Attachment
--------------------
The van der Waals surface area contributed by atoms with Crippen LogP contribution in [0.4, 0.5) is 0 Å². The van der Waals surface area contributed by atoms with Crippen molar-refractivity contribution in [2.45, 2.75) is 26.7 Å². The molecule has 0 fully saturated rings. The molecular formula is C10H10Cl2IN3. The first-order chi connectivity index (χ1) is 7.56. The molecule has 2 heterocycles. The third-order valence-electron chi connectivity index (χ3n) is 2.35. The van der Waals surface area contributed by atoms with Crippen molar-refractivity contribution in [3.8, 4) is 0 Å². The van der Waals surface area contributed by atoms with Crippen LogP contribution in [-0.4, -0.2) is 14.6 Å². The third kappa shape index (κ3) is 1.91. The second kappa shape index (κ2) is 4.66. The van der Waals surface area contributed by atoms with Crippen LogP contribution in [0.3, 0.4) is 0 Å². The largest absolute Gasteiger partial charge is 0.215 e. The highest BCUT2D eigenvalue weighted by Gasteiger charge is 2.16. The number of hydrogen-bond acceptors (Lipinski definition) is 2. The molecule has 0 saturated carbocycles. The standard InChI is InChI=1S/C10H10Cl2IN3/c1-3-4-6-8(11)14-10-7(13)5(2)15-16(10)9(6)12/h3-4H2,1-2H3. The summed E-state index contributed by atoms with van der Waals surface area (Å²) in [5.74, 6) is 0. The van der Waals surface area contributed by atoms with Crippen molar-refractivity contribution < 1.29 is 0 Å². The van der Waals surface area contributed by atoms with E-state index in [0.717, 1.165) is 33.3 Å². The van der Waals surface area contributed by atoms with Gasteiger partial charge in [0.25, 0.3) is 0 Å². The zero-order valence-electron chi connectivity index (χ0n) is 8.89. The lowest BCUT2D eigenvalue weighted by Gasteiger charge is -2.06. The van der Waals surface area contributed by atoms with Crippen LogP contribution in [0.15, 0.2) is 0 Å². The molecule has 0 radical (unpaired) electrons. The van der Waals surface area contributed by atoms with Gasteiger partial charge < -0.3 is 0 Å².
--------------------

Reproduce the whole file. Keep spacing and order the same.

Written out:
The van der Waals surface area contributed by atoms with Crippen LogP contribution in [0.4, 0.5) is 0 Å². The van der Waals surface area contributed by atoms with Crippen molar-refractivity contribution in [2.45, 2.75) is 26.7 Å². The molecule has 0 fully saturated rings. The molecular formula is C10H10Cl2IN3. The first-order chi connectivity index (χ1) is 7.56. The molecule has 2 heterocycles. The third-order valence-electron chi connectivity index (χ3n) is 2.35. The van der Waals surface area contributed by atoms with Crippen molar-refractivity contribution in [3.8, 4) is 0 Å². The van der Waals surface area contributed by atoms with Crippen LogP contribution in [-0.4, -0.2) is 14.6 Å². The third kappa shape index (κ3) is 1.91. The second kappa shape index (κ2) is 4.66. The van der Waals surface area contributed by atoms with Crippen LogP contribution in [0.3, 0.4) is 0 Å². The largest absolute Gasteiger partial charge is 0.215 e. The highest BCUT2D eigenvalue weighted by Gasteiger charge is 2.16. The number of hydrogen-bond acceptors (Lipinski definition) is 2. The molecule has 0 saturated carbocycles. The standard InChI is InChI=1S/C10H10Cl2IN3/c1-3-4-6-8(11)14-10-7(13)5(2)15-16(10)9(6)12/h3-4H2,1-2H3. The summed E-state index contributed by atoms with van der Waals surface area (Å²) in [5.74, 6) is 0. The van der Waals surface area contributed by atoms with Crippen molar-refractivity contribution < 1.29 is 0 Å². The van der Waals surface area contributed by atoms with E-state index in [0.717, 1.165) is 33.3 Å². The van der Waals surface area contributed by atoms with Gasteiger partial charge in [0.25, 0.3) is 0 Å². The zero-order valence-electron chi connectivity index (χ0n) is 8.89. The lowest BCUT2D eigenvalue weighted by Gasteiger charge is -2.06. The van der Waals surface area contributed by atoms with Crippen LogP contribution in [0.15, 0.2) is 0 Å². The molecule has 0 radical (unpaired) electrons. The van der Waals surface area contributed by atoms with Gasteiger partial charge < -0.3 is 0 Å².